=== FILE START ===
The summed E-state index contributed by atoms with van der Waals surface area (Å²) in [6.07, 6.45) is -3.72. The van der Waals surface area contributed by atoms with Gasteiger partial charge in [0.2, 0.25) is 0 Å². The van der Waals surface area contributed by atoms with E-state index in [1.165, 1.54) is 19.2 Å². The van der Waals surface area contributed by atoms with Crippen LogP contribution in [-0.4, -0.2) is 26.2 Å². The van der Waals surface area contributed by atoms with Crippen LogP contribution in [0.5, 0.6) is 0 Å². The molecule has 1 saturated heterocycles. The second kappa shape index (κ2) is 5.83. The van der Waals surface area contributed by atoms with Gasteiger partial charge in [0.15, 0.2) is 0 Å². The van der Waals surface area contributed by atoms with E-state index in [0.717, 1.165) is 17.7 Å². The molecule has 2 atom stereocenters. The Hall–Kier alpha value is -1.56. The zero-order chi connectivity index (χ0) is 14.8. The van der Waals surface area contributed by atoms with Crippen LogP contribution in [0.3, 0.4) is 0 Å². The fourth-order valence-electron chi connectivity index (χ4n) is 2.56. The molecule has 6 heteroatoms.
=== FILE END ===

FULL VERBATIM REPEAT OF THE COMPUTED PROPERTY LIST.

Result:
The summed E-state index contributed by atoms with van der Waals surface area (Å²) in [6.07, 6.45) is -3.72. The van der Waals surface area contributed by atoms with Gasteiger partial charge in [0.2, 0.25) is 0 Å². The van der Waals surface area contributed by atoms with E-state index in [1.165, 1.54) is 19.2 Å². The van der Waals surface area contributed by atoms with Crippen LogP contribution in [-0.4, -0.2) is 26.2 Å². The van der Waals surface area contributed by atoms with Crippen LogP contribution in [0.5, 0.6) is 0 Å². The molecule has 1 saturated heterocycles. The second kappa shape index (κ2) is 5.83. The van der Waals surface area contributed by atoms with Gasteiger partial charge in [0.15, 0.2) is 0 Å². The van der Waals surface area contributed by atoms with E-state index in [0.717, 1.165) is 17.7 Å². The molecule has 2 atom stereocenters. The Hall–Kier alpha value is -1.56. The zero-order chi connectivity index (χ0) is 14.8. The van der Waals surface area contributed by atoms with Crippen LogP contribution in [0.3, 0.4) is 0 Å². The fourth-order valence-electron chi connectivity index (χ4n) is 2.56. The molecule has 6 heteroatoms.